MY AN­CES­TOR WAS A... COUN­CIL­LOR

Jad Adams looks at how you can trace your public­spir­ited an­ces­tor’s in­volve­ment in lo­cal govern­ment

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Jad Adams looks at how you can re­search a pub­lic-spir­ited an­ces­tor’s in­volve­ment in lo­cal govern­ment

Thou­sands of councillors were in of­fice at any one time in the UK in the 19th and 20th cen­turies. They were all drawn from the lo­cal com­mu­nity, and their ac­tiv­i­ties are a mat­ter of record.

Be­fore the mod­ern form of lo­cal govern­ment there were the vestries, which for many cen­turies were the sole civil govern­ment of ru­ral ar­eas. If your an­ces­tor was a prop­erty owner then they would have had the right to sit at a meet­ing, like that of the vestry of Shep­per­ton in Sur­rey. This met once or twice a month, and was chaired by the rec­tor (the most se­nior grade of parish priest).

They de­cided on cases like that of poor El­iz­a­beth Hor­sham who was “ap­pre­hended in the parish as a rogue and a vagabond, wan­der­ing and ly­ing in a barn and hav­ing no vis­i­ble means of get­ting a liveli­hood”. The records show that the vestry of Shep­per­ton dis­cussed her case on 7 July 1792, in her pres­ence (il­lit­er­ate El­iz­a­beth signed with “X” as her mark). She at­tested that she came from Mor­ton­hamp­stead in Devon, and the meet­ing de­cided that, since they didn’t want her to be a charge on the rates, she should be sent home. Devon was a long way, how­ever, so they or­dered their constable to take her to Egham, Sur­rey, “be­ing the first place in the next precinct thro’ which she might pass on her way to Mor­ton Hamp­stead”. Much of the work of vestries was con­cerned with this sort of case un­der the old Poor Law, un­til it was su­per­seded in 1834.

The first mod­erni­sa­tion was in 1835 with the Mu­nic­i­pal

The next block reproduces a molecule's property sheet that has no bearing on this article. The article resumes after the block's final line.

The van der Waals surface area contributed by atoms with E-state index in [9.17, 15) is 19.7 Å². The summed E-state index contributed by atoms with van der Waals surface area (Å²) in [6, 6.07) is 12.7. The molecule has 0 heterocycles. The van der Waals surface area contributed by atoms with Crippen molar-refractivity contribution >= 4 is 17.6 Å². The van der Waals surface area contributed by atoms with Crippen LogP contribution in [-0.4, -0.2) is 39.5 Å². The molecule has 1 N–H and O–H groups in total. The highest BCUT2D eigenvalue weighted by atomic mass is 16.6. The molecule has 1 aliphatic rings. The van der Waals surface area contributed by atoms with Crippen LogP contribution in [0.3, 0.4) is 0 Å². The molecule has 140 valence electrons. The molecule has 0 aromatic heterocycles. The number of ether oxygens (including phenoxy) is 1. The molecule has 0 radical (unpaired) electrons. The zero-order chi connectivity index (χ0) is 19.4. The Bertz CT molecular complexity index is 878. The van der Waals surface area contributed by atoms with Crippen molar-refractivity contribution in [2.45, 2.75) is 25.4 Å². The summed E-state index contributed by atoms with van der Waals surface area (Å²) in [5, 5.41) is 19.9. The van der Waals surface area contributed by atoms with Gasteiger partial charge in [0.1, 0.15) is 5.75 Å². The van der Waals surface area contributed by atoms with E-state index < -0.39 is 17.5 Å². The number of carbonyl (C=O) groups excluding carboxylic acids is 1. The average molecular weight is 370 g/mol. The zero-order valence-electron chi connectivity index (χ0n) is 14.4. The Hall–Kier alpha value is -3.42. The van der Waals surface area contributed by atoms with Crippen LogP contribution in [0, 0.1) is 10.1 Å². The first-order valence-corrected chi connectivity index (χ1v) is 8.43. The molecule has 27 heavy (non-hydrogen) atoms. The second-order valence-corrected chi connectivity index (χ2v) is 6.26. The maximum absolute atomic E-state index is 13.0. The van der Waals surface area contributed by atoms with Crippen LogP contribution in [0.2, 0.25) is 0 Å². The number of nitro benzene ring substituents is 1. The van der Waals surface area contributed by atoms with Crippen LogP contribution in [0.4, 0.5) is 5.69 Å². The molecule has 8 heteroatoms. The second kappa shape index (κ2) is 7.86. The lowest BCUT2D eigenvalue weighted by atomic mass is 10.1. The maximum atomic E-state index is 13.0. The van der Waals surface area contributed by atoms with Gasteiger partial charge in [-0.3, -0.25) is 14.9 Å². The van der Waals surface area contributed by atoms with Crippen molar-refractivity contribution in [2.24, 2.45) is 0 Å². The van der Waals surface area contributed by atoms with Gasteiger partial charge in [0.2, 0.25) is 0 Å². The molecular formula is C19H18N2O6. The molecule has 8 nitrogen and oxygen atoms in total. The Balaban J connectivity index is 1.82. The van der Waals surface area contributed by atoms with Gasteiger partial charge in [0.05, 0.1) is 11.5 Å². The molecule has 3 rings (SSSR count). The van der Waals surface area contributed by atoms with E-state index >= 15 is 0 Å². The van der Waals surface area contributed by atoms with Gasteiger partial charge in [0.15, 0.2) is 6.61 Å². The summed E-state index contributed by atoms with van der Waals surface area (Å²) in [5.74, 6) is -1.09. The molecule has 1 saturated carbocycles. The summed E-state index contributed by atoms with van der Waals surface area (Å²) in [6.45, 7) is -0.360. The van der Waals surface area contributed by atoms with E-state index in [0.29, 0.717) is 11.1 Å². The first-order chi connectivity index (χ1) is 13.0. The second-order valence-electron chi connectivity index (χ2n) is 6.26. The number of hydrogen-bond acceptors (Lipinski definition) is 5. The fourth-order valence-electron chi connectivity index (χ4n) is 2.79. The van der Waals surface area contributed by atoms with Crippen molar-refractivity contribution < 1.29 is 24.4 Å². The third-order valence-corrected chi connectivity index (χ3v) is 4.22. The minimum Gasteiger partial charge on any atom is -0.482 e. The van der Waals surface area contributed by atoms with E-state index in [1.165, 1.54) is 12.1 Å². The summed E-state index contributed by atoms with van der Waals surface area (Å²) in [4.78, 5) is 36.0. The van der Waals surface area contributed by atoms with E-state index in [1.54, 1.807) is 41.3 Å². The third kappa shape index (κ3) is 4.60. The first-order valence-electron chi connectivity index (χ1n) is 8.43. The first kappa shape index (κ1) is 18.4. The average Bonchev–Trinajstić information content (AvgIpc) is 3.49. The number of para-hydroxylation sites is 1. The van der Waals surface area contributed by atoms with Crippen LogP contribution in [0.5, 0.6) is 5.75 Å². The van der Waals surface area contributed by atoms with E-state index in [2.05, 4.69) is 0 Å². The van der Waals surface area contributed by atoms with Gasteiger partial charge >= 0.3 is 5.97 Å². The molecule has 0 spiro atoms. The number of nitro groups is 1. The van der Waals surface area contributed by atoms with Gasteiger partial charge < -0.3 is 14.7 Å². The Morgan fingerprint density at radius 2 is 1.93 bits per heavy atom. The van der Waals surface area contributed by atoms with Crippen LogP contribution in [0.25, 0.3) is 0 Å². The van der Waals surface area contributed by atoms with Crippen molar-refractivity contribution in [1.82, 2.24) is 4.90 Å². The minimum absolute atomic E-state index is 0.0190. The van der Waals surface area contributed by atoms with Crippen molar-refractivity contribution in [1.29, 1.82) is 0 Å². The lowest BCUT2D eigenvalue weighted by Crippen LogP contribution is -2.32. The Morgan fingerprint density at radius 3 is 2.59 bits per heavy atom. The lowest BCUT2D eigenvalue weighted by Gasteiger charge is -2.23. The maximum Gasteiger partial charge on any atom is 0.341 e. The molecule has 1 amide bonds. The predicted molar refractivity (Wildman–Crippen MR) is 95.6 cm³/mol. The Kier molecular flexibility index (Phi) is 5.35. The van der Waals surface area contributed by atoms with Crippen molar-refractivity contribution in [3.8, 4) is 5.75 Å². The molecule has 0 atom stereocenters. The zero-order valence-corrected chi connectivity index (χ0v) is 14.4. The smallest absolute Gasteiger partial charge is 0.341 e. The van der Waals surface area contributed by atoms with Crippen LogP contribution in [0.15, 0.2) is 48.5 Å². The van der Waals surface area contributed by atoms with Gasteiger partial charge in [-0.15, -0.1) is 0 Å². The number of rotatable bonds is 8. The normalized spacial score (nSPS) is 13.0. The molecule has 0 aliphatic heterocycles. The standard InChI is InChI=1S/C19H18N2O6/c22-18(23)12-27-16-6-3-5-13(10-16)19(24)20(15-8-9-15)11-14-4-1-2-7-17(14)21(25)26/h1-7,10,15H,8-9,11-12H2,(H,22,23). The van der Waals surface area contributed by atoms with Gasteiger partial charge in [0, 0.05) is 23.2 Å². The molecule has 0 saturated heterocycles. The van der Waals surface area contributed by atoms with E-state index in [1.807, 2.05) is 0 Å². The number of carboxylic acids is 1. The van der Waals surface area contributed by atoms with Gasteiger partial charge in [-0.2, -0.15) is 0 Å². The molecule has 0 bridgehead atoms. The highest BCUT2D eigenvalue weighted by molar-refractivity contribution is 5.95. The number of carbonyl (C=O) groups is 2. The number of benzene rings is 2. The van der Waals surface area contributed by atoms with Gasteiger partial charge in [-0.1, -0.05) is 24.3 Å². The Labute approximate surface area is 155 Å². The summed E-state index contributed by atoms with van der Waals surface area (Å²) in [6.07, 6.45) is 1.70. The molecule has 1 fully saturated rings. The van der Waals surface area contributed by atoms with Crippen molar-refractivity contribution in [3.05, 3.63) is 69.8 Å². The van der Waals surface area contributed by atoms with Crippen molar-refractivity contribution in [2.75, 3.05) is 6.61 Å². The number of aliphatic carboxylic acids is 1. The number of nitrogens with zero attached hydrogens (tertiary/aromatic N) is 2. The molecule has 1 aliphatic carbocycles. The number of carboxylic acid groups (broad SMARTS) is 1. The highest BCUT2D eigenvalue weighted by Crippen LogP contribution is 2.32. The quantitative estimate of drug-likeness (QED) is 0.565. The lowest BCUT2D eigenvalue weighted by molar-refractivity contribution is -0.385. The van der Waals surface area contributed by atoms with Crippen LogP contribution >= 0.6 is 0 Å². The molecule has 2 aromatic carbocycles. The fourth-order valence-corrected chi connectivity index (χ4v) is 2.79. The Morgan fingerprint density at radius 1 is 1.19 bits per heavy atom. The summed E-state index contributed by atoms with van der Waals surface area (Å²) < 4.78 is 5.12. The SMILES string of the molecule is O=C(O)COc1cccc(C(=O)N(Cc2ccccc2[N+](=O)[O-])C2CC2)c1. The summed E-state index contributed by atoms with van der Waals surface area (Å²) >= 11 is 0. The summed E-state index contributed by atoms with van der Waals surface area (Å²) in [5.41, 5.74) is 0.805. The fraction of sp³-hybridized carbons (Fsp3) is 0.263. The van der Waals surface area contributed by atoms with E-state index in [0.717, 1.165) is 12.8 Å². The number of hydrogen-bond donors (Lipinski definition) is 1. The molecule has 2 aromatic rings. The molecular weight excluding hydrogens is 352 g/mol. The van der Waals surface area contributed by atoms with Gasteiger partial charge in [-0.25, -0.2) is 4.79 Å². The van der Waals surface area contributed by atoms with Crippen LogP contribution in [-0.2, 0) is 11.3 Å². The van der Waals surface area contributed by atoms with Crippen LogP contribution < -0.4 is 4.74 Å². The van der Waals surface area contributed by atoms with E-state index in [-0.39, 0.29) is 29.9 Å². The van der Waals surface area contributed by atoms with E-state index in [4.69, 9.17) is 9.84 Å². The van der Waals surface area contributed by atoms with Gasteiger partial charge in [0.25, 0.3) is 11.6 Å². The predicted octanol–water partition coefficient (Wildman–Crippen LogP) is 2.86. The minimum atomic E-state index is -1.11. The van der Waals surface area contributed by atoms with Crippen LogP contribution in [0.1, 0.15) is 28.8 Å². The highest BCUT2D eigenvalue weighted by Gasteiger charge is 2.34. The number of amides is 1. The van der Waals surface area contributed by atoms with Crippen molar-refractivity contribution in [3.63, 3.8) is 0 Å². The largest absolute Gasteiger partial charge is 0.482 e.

Cor­po­ra­tions Act. It set the structure of lo­cal au­thor­i­ties, which were (and are) based on small ar­eas called ‘wards’ that elect councillors to rep­re­sent them. Suc­ces­sive Vic­to­rian laws then re­formed other ad­min­is­tra­tive ar­eas, so that ev­ery part of the coun­try had coun­cils with over­lap­ping re­spon­si­bil­i­ties.

The fac­tor they all had in com­mon was pop­u­lar elec­tions. The councillors who made up the coun­cil were elected ward by ward, as they are to­day. Un­til 1948 peo­ple could vote both in the place where they owned prop­erty and where they lived. Af­ter the Rep­re­sen­ta­tion of the Peo­ple Act of that year, all vot­ers had one vote apiece and would be el­i­gi­ble if their names were listed on the elec­toral reg­is­ter. From 1869 women ratepay­ers, as well as men, had the right to vote in lo­cal elec­tions. Some­times elec­tions were un­con­tested, be­cause the num­ber of peo­ple want­ing to be councillors equalled the avail­able seats: in 1900 there was no con­test, or only a par­tial con­test, in 490 bor­oughs.

The term of of­fice var­ied, but a com­mon pat­tern was for councillors to be elected for a three-year term, and for a third of the coun­cil to be elected ev­ery year. You will see councillors re­ferred to in the records as “Cllr” or “Cr”; they could stand for re-elec­tion, and many served for decades.

El­i­gi­bil­ity for coun­cil

To stand for elec­tion, a per­son had to be a Bri­tish cit­i­zen of full age (which meant 21, un­til 1970 when it be­came 18); and to have an ad­dress in the place where they as­pired to be elected, so they had to live or work there. They had to have the sup­port of two or more vot­ers to sign their nom­i­na­tion pa­per (for county and bor­ough elec­tions out­side Lon­don, 10 sig­na­tures were re­quired). A coun­cil­lor could not hold a paid of­fice within the lo­cal au­thor­ity where they were serv­ing, and no one could be a mem­ber of the lo­cal au­thor­ity if they were in re­ceipt of re­lief un­der the old Poor Law sys­tem, un­til it was abol­ished in 1929. Peo­ple ‘of un­sound mind’ could not stand for elec­tion, and any­one who had been im­pris­oned for three months was dis­qual­i­fied for five years – as were bankrupts.